The first leg of the India mission found the 100-member delegation in Hyderabad in the state of Andhra Pradesh, a thriving and rapidly evolving urban environment. Although the state of Maryland is approximately 1/7 the size in population, the similarities between our two states are obvious: we are dedicated to innovation and the knowledge economy, and we are committed to economic development for our residents through a highly skilled workforce. In short, while thousands of miles and distinctive cultures separate us, it is clear that a partnership—or sister-state relationship—would provide significant benefits.
U.S. Consul General Katherine Dhanani briefed our delegation about the cultural, economic, political realities of the Indo-U.S. relationship. We also heard from the Confederation of Indian Industry and GMR Group, one of the fastest growing infrastructure enterprises in India. Sister-state agreements are being forged with the state of Andhra Pradesh, and announcements of new business partnerships—including two Montgomery County businesses—were made. Finally, a delegation contingent visited the Indian School of Business, a new graduate school that already boasts placement in the top five business schools in the world. Quite impressive!
Three interrelated observations have been profound for me. Every time someone speaks to me about Montgomery College and the partnerships we are forging in India, I am met with significant admiration and respect for the mission and function of community colleges. The egalitarian notion of community colleges—our commitment to access—resonates in a country with such a rich history as India. Indeed, a discussion with one Indian businessman left me considering that the American community college model may indeed be Maryland’s most valued export to India. And, if that is the case, is our model sustainable in this emerging space/market? Moreover, is our model sustainable in America? The notion of inclusive growth forces me to consider how we actualize our mission in a rapidly changing environment.
For instance, India’s infrastructure went from no phones to a society that uses cellular technology for nearly every function of daily life in just a matter of years. They catapulted over the landline generation and embraced cell phone technology as a leveling force. They embraced a disruptive technology, bypassing an antiquated construct that was not relevant or responsive to the needs of the rapidly evolving county. Their evolution, in this example, outpaced ours and could surpass us in ways we cannot even imagine right now.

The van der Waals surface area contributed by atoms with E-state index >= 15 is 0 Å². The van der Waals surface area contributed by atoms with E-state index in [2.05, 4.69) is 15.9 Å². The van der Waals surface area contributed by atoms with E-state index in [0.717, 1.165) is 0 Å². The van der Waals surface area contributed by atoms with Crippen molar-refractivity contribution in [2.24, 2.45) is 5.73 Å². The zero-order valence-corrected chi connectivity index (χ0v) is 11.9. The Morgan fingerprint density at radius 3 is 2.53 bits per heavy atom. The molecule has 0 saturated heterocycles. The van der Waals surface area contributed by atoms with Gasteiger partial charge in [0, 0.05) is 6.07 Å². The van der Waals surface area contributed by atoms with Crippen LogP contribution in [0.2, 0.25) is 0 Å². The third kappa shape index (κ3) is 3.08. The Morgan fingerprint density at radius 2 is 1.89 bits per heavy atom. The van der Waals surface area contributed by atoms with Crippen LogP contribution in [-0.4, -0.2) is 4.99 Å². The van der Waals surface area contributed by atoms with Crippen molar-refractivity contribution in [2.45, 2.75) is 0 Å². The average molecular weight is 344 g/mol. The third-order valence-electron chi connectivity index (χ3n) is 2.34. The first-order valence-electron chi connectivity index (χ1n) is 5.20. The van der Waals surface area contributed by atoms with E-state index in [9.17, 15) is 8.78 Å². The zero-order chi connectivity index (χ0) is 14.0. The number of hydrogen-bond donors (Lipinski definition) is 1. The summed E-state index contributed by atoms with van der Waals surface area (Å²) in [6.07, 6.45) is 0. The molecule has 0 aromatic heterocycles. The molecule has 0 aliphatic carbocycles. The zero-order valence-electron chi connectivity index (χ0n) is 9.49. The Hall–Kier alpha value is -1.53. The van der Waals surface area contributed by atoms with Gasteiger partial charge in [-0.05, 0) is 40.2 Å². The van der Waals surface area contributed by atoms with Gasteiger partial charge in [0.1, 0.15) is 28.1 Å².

If I can extrapolate, what will this mean for the American community college model once it has been embraced, modified, and furthered by India? What process, system, or outcome will they disabuse of us? What do we believe to be essential to how we function that they can demonstrate can be skipped, changed, or deleted? Are we capable of evolving as rapidly as our world will demand?
I remain cognizant of the binary oppositions that exist in this emerging country. Hyderabad, India is a contrast in old and new, historical and emerging—perhaps even a study of how what was and what will be can seemingly coexist with mutual respect and dignity. I find it fascinating that there is seemingly no fear of change and no regret for how the country’s evolution is affecting people’s reality. People seem to be valuing the journey. I find myself pondering this phenomenon and the cultural determinants that created the environment. I look forward to experiencing Mumbai to explore these ideas more thoroughly.
Finally, I have been extremely impressed with our governor, Martin O’Malley, and our county executive, Ike Leggett. Both speak passionately about the state and county, and they offer a compelling vision for our place in the global economy. A few times I have wanted to shout with pride, “I am Maryland! I am Montgomery County!” at the end of their speeches. Perhaps I need to learn the state and county songs so I can hum quietly when the feeling moves me...
Until next time…
- Post by Dr. DeRionne P. Pollard, president of Montgomery College